Building evidence-based practice in AAC display design for young children: Current practices and future directions

Jennifer J. Thistle, Krista M. Wilkinson

Research output: Contribution to journalArticle

24 Citations (Scopus)

Abstract

Each time a practitioner creates or modifies an augmentative and alternative communication (AAC) display for a client, that practitioner must make a series of decisions about which vocabulary concepts to include, as well as physical and organizational features of the display. Yet, little is known about what factors influence the actual decisions and their outcomes. This research examined the design factors identified as priorities by speech-language pathologists (SLPs) when creating AAC displays for young children (age 10 years and under), and their rationale for the selection of these priorities. An online survey gathered ratings and comments from 112 SLPs with experience in AAC concerning the importance of a variety of factors related to designing an aided AAC display. Results indicated that some decisions were supported by existing research evidence, such as choosing vocabulary, collaborating with key stakeholders, and supporting partner modeling. Other decisions highlight areas for future research, including use of visual scene display layouts, symbol background color, and supports for motor planning.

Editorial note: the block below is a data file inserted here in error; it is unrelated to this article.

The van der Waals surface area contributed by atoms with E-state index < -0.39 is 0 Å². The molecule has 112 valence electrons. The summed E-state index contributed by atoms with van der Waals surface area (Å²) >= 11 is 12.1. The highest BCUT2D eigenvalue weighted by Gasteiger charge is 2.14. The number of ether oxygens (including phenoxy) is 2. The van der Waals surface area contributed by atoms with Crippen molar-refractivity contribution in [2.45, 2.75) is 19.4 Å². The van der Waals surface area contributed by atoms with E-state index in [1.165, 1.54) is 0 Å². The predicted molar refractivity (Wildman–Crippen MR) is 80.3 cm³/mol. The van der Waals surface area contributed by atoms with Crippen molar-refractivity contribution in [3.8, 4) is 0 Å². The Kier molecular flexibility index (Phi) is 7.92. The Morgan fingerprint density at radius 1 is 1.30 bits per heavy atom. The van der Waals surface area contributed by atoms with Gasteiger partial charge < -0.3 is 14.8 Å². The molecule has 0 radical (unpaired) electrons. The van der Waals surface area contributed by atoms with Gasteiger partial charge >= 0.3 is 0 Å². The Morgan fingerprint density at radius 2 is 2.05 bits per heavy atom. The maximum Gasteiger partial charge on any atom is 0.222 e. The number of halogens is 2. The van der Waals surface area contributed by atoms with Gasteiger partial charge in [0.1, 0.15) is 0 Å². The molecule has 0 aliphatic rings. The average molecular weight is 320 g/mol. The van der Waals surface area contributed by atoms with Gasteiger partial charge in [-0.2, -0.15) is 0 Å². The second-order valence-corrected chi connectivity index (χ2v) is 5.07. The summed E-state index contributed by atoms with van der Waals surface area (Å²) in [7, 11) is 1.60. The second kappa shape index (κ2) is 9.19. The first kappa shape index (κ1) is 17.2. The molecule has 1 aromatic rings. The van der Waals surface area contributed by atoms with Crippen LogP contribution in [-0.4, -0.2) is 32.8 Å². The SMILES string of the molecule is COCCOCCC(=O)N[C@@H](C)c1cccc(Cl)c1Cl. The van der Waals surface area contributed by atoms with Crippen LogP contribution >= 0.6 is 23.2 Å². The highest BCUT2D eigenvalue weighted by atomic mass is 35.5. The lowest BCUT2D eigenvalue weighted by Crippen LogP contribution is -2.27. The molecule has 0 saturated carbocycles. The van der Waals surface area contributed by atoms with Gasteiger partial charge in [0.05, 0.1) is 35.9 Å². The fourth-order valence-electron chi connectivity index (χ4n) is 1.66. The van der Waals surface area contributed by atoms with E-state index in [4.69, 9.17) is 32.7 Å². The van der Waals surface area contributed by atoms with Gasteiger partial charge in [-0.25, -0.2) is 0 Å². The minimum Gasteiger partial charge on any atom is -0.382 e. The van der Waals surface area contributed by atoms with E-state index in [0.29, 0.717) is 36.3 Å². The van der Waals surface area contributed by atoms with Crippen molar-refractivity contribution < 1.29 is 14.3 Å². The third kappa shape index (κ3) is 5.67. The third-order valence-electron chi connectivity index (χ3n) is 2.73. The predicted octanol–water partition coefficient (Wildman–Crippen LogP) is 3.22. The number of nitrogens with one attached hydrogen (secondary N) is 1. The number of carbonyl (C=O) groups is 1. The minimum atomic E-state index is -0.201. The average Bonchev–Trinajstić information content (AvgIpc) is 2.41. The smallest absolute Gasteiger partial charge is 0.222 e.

Original languageEnglish (US)
Pages (from-to)124-136
Number of pages13
JournalAAC: Augmentative and Alternative Communication
Volume31
Issue number2
DOIs
StatePublished - Jun 1 2015

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Evidence-Based Practice
Communication
Vocabulary
Language
Research Design
Color
Direction compound
Research
Pathologists

All Science Journal Classification (ASJC) codes

  • Rehabilitation
  • Speech and Hearing

Cite this

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